The Biden administration announced support of a proposed waiver of patent protections for COVID-19 vaccines. This so-called “TRIPS waiver” would allow global manufacturers to replicate vaccine formulas to potentially increase vaccine production across the world. The waiver, which was first proposed by India and South Africa through the World Trade Organization (WTO) last year and is supported by 55 other countries, was opposed by the Trump administration. Proponents of the waiver argue that any loss of profit by pharmaceutical companies resulting from the waiver would be offset by the global economic gains that result from pandemic recovery across the rest of the world. The Biden administration’s move was praised by many Democratic lawmakers who had lobbied the White House in favor of the waiver and pointed to the U.S. government’s investment in each COVID-19 vaccine. Industry continues to assert that strong intellectual property protections are necessary to incentivize continued innovation, and that the waiver could create such a demand for vaccine supplies and raw materials amongst entities with little manufacturing experience that will impede global production while putting the safety and security of the supply chain at risk. The WTO operates by consensus, meaning all 164 members would have to agree to support the waiver to take effect. The United States’ change of position has already prompted Canada to say that it is willing to engage in talks on the subject matter, although the reversal was criticized by Germany, which stated “the limiting factor in vaccine manufacturing is production capacity and high quality standards, not patents.” It remains unclear whether other European Union countries will come out in support of the waiver. India and South Africa have stated that they could revise their waiver request, which originally covered COVID-19 vaccines, therapeutics, and diagnostics, to be more narrow. The issue may next be examined at a WTO intellectual property council meeting later this month.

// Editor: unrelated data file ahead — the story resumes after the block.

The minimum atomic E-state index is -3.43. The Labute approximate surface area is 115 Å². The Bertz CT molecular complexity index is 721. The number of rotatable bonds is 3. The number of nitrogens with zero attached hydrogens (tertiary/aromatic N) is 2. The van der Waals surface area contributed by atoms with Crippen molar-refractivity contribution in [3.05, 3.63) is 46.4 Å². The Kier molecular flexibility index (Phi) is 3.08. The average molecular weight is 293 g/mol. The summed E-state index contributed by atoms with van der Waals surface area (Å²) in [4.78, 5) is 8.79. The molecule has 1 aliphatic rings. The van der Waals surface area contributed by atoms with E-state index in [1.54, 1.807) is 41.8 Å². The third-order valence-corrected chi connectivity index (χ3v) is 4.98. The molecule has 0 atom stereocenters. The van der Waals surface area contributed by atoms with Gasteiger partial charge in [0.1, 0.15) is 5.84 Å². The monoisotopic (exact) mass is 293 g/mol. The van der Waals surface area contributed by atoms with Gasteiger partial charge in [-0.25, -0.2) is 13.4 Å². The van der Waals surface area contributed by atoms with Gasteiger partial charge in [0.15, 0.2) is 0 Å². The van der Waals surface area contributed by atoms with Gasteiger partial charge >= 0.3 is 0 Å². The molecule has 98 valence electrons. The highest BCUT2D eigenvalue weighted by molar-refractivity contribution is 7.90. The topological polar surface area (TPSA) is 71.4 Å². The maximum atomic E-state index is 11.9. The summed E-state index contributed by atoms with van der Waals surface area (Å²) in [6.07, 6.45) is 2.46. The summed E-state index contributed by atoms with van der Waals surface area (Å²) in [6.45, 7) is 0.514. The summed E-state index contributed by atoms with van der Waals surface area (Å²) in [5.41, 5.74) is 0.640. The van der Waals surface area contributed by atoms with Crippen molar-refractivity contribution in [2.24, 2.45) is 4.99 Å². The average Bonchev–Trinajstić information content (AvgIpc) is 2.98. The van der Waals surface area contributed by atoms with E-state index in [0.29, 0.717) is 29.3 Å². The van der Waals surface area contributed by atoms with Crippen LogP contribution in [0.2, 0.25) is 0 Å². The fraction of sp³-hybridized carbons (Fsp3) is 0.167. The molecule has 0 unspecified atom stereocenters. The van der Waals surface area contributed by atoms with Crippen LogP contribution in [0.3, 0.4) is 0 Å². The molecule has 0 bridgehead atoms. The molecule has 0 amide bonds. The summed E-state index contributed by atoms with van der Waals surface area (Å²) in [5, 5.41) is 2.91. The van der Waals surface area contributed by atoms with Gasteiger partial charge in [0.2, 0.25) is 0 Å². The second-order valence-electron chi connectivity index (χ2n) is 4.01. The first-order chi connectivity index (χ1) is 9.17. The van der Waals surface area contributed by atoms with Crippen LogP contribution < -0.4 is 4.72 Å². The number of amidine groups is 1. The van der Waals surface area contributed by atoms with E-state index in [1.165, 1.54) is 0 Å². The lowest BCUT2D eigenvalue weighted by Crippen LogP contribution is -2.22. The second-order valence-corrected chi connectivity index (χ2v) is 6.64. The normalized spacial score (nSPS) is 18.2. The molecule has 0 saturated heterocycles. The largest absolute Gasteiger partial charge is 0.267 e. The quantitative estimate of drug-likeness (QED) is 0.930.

House Lawmakers Push for E-Labeling Flexibility


Agroup of 20 bipartisan members of the House of Representatives are asking that appropriators allow for drug prescribing information to be sent to providers and pharmacists digitally. The letter, which was spearheaded by Reps. Mikie Sherrill (D-N.J.) and Adam Kinzinger (R-Ill.), argues that e-labeling would reduce the environmental footprint of paper prescribing and could be readily adopted by those already using electronic health records (EHRs). They urge appropriations leadership to not include any language in the FY 2022 appropriations bill that would prohibit the Food and Drug Administration (FDA) from allowing pharmaceutical prescribing information (PI) to be delivered in digital form instead of paper.


MA Prior Authorization Bill to be Reintroduced


In preparation for the reintroduction of the Improving Seniors’ Timely Access to Care Act this week, Reps. Suzan DelBene (D-Wash.), Mike Kelly (R-Pa.), Ami Bera (D-Calif.), and Larry Buchson (R-Ind.) sent a Dear Colleague letter seeking original cosponsors for the bill. The legislation aims to increase accountability and bring transparency to the Medicare Advantage (MA) program by establishing an electronic prior authorization process and a process for “real-time decisions” for items and services that are routinely approved under prior authorization. It would also require MA plans to report on their use of prior authorization and the rate of approvals and denials. The bipartisan bill was previously cosponsored by 208 lawmakers during the 116th Congress.



May 10, 2021: | Page 1 Page 2